|Map|
Research Team Events News MPhil/PhD Contact
 
 

|back|

17/03/2009

Immobilité, a feature-length mobile phone art film by iRes Visiting Professor Mark Amerika to have its premiere in New York

Immobilité, a feature-length art film shot entirely on a mobile phone in Cornwall by Mark Amerika, Visiting Professor at iRes for two months in summer of 2007, will have its premier in The Project Room for New Media at Chelsea Art Museum in New York. Simultaneously, a remix version will be exhibited in the Streaming Museum that presents exhibitions in cyberspace and a network of public spaces on seven continents. The exhibition opens on 8 April and runs until 9 May 2009.

Amerika describes Immobilité as "a feature-length foreign film shot entirely on a mobile phone in Cornwall, UK." The work includes an original soundtrack by renowned sound artist Chad Mossholder and introduces Camille Lacadee and Magda Tyzlik-Carver as on-screen personas that drift in and out of the film's otherworldly landscapes and ghostly narrative sequences.

The story of Immobilité is driven primarily by the innovative use of subtitles as an alternative literary track that situates the work in the rich history of experimental art-house cinema. Bringing to mind the deep philosophical cinema of European auteurs Ingmar Bergman and Michelangelo Antonioni, Amerika mashes up the language of "foreign films" with landscape painting and literary metafiction to reveal a future world where the dream of living in utopia can only be sustained by a nomadic tribe of artists and intellectuals. Tapping into the contemporary angst that fills our own contemporary lives, Immobilité investigates the innate desire of living organisms to release their creative energies as part of a collective strategy of cultural renewal.

The work was composed using an unscripted, improvisational method of acting and the mobile phone images are intentionally shot in an amateurish or DIY [do-it-yourself] style similar to the evolving forms of video distributed in social media environments such as YouTube. By interfacing this low-tech version of video making with more sophisticated forms of film art, Amerika both asks and answers the question "What is the future of cinema?" The work also throws a kink into the conventional museum experience by challenging museum visitors to immerse themselves in this 75-minute work of moving visual art in its entirety.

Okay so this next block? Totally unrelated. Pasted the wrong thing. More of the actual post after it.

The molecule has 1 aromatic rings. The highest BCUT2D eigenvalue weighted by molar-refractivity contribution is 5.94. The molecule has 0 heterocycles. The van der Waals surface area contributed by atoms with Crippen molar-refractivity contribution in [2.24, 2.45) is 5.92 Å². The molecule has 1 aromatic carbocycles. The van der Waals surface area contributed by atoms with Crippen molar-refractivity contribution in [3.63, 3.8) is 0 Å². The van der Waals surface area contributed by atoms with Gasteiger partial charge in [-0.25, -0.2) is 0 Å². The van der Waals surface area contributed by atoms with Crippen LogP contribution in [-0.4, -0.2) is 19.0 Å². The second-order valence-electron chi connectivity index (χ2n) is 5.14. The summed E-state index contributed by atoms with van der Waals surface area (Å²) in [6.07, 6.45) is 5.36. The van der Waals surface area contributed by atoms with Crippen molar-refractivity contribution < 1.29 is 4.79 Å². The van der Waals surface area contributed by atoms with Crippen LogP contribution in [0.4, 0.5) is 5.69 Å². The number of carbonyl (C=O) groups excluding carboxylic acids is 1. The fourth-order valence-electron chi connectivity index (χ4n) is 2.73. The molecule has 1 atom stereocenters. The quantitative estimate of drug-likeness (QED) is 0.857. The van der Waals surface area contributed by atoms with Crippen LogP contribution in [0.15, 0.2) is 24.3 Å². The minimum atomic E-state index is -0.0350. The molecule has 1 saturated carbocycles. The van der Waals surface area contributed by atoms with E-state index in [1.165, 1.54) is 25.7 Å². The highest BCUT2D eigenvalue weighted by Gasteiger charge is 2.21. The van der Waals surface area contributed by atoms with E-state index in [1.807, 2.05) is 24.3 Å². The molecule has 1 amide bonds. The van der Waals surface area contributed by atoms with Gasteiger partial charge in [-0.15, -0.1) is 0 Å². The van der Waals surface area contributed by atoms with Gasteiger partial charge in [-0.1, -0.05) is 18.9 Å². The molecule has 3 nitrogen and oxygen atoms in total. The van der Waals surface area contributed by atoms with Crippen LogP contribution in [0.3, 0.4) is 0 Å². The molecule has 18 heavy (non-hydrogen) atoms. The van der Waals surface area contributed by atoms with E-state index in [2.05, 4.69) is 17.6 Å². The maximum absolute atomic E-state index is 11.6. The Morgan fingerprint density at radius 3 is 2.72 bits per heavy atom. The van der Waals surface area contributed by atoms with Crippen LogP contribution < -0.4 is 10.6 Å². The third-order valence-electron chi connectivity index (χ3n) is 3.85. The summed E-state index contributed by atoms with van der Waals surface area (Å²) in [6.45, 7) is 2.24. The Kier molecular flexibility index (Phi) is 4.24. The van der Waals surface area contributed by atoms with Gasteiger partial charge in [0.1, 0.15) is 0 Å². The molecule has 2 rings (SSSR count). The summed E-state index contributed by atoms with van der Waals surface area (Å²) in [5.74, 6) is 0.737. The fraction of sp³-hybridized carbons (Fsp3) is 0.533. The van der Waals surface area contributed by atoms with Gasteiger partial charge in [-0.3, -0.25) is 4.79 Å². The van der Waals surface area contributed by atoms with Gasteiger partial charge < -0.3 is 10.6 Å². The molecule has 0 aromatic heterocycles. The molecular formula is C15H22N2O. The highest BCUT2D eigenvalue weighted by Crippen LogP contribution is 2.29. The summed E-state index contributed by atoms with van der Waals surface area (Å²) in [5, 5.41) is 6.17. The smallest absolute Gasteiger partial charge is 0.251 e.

The website component of the artwork, scheduled to launch in conjunction with the museum opening at immobilite.com, is itself an experiment in expanding the work beyond the museum installation space and includes both video and audio remixes, a freely downloadable "Director's Notebook," and an iPhone application that when downloaded can be played as a condensed version of the work composed of remixed film stills and subtitles.

Amerika was born in Miami in 1960 and, after living in New York in the mid-Eighties, has since divided his time between Boulder, Colorado, and Kailua, Hawaii. One of the leading pioneers of early Internet art, his art and writing has influenced a new generation of artists using digital processes to create emerging forms of art that intersect at the boundary of visual art, live performance, and experimental literature.
His artwork has been exhibited in many venues including the Whitney Biennial of American Art, the Walker Art Center, the Denver Art Museum, and the American Museum of the Moving Image. He has had four early career retrospectives including the first two Internet art retrospectives ever produced, one at the ACA Media Arts Plaza in Tokyo, Japan, and the other at the Institute of Contemporary Arts in London. He is the author of many books including his recently published collection of artist writings entitled META/DATA: A Digital Poetics (The MIT Press, 2007). Amerika is a Professor of Art and Art History at the University of Colorado at Boulder. His Internet art can found at his website, http://www.markamerika.com/ .

See also interview with Mark Amerika about making of the film on Tate's Intermedia Art.

Financial support for the creation of Immobilité was provided by the Tate Modern, iRes Research in Network Art at the University College Falmouth, and the University of Colorado Innovative Grant and LEAP awards. For more information about the exhibition and accompanying events visit Chelsea Art Museum website

|Top|